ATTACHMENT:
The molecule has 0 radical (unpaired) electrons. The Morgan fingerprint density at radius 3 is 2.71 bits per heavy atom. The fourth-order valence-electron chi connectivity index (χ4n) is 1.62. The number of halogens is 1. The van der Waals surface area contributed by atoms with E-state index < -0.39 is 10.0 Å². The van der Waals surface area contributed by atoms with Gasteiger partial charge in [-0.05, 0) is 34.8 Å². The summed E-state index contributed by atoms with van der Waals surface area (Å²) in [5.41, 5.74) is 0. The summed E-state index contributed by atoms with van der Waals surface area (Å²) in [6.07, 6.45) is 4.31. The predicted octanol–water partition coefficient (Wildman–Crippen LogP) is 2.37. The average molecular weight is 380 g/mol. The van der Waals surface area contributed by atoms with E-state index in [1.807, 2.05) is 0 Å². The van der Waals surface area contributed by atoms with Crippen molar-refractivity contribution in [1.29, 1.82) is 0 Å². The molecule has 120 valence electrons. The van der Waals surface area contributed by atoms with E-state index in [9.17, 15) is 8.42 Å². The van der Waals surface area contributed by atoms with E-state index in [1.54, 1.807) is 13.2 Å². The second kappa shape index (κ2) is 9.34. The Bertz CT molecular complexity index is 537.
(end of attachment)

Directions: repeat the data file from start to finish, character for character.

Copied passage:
The molecule has 0 radical (unpaired) electrons. The Morgan fingerprint density at radius 3 is 2.71 bits per heavy atom. The fourth-order valence-electron chi connectivity index (χ4n) is 1.62. The number of halogens is 1. The van der Waals surface area contributed by atoms with E-state index < -0.39 is 10.0 Å². The van der Waals surface area contributed by atoms with Gasteiger partial charge in [-0.05, 0) is 34.8 Å². The summed E-state index contributed by atoms with van der Waals surface area (Å²) in [5.41, 5.74) is 0. The summed E-state index contributed by atoms with van der Waals surface area (Å²) in [6.07, 6.45) is 4.31. The predicted octanol–water partition coefficient (Wildman–Crippen LogP) is 2.37. The average molecular weight is 380 g/mol. The van der Waals surface area contributed by atoms with E-state index in [1.807, 2.05) is 0 Å². The van der Waals surface area contributed by atoms with Crippen molar-refractivity contribution in [1.29, 1.82) is 0 Å². The molecule has 120 valence electrons. The van der Waals surface area contributed by atoms with E-state index in [9.17, 15) is 8.42 Å². The van der Waals surface area contributed by atoms with E-state index in [1.54, 1.807) is 13.2 Å². The second kappa shape index (κ2) is 9.34. The Bertz CT molecular complexity index is 537.